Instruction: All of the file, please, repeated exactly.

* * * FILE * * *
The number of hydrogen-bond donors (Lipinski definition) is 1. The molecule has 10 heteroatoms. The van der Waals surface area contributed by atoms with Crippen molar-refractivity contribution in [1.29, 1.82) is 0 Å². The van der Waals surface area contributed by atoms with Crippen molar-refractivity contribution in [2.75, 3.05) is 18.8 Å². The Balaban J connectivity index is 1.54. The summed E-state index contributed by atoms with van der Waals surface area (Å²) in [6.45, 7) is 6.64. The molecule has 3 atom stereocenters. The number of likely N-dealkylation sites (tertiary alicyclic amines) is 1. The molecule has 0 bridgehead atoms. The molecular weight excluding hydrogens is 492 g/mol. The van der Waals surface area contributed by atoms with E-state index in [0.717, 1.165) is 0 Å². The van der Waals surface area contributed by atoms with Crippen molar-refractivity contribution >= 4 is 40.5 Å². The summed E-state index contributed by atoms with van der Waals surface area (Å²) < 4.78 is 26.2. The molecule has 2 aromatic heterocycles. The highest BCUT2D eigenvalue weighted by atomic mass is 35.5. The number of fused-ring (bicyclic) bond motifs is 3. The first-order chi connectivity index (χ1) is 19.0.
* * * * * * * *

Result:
The number of hydrogen-bond donors (Lipinski definition) is 1. The molecule has 10 heteroatoms. The van der Waals surface area contributed by atoms with Crippen molar-refractivity contribution in [1.29, 1.82) is 0 Å². The van der Waals surface area contributed by atoms with Crippen molar-refractivity contribution in [2.75, 3.05) is 18.8 Å². The Balaban J connectivity index is 1.54. The summed E-state index contributed by atoms with van der Waals surface area (Å²) in [6.45, 7) is 6.64. The molecule has 3 atom stereocenters. The number of likely N-dealkylation sites (tertiary alicyclic amines) is 1. The molecule has 0 bridgehead atoms. The molecular weight excluding hydrogens is 492 g/mol. The van der Waals surface area contributed by atoms with E-state index in [0.717, 1.165) is 0 Å². The van der Waals surface area contributed by atoms with Crippen molar-refractivity contribution >= 4 is 40.5 Å². The summed E-state index contributed by atoms with van der Waals surface area (Å²) < 4.78 is 26.2. The molecule has 2 aromatic heterocycles. The highest BCUT2D eigenvalue weighted by atomic mass is 35.5. The number of fused-ring (bicyclic) bond motifs is 3. The first-order chi connectivity index (χ1) is 19.0.